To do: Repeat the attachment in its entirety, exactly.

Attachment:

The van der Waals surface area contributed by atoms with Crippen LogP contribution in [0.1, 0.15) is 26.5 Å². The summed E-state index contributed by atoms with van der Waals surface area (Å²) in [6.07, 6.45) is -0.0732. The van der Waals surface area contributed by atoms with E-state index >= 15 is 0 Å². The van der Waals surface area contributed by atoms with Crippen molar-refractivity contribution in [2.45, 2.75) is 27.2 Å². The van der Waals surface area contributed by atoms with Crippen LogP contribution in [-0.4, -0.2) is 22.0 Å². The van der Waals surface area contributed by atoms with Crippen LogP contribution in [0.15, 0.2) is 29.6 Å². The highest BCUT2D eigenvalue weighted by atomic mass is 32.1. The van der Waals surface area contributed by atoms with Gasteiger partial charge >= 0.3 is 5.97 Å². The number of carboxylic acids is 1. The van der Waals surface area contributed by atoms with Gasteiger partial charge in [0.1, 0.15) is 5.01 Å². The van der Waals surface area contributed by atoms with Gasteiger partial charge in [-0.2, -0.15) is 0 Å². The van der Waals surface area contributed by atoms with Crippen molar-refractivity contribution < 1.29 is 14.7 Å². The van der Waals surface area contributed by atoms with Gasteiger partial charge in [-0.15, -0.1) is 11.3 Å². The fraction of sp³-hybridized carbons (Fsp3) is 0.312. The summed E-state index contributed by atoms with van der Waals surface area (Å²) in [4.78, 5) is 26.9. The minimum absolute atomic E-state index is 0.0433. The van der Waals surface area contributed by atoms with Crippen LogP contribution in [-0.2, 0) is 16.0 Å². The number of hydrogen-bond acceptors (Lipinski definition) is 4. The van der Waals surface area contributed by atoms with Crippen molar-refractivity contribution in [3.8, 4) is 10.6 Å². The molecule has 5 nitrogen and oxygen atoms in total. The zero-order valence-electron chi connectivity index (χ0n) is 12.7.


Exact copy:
The van der Waals surface area contributed by atoms with Crippen LogP contribution in [0.1, 0.15) is 26.5 Å². The summed E-state index contributed by atoms with van der Waals surface area (Å²) in [6.07, 6.45) is -0.0732. The van der Waals surface area contributed by atoms with E-state index >= 15 is 0 Å². The van der Waals surface area contributed by atoms with Crippen molar-refractivity contribution in [2.45, 2.75) is 27.2 Å². The van der Waals surface area contributed by atoms with Crippen LogP contribution in [-0.4, -0.2) is 22.0 Å². The van der Waals surface area contributed by atoms with Crippen LogP contribution in [0.15, 0.2) is 29.6 Å². The highest BCUT2D eigenvalue weighted by atomic mass is 32.1. The van der Waals surface area contributed by atoms with Gasteiger partial charge >= 0.3 is 5.97 Å². The number of carboxylic acids is 1. The van der Waals surface area contributed by atoms with Gasteiger partial charge in [0.1, 0.15) is 5.01 Å². The van der Waals surface area contributed by atoms with Gasteiger partial charge in [-0.2, -0.15) is 0 Å². The van der Waals surface area contributed by atoms with Crippen molar-refractivity contribution < 1.29 is 14.7 Å². The van der Waals surface area contributed by atoms with Gasteiger partial charge in [-0.15, -0.1) is 11.3 Å². The fraction of sp³-hybridized carbons (Fsp3) is 0.312. The summed E-state index contributed by atoms with van der Waals surface area (Å²) in [4.78, 5) is 26.9. The minimum absolute atomic E-state index is 0.0433. The van der Waals surface area contributed by atoms with Crippen LogP contribution in [-0.2, 0) is 16.0 Å². The number of hydrogen-bond acceptors (Lipinski definition) is 4. The van der Waals surface area contributed by atoms with Crippen molar-refractivity contribution in [3.8, 4) is 10.6 Å². The molecule has 5 nitrogen and oxygen atoms in total. The zero-order valence-electron chi connectivity index (χ0n) is 12.7.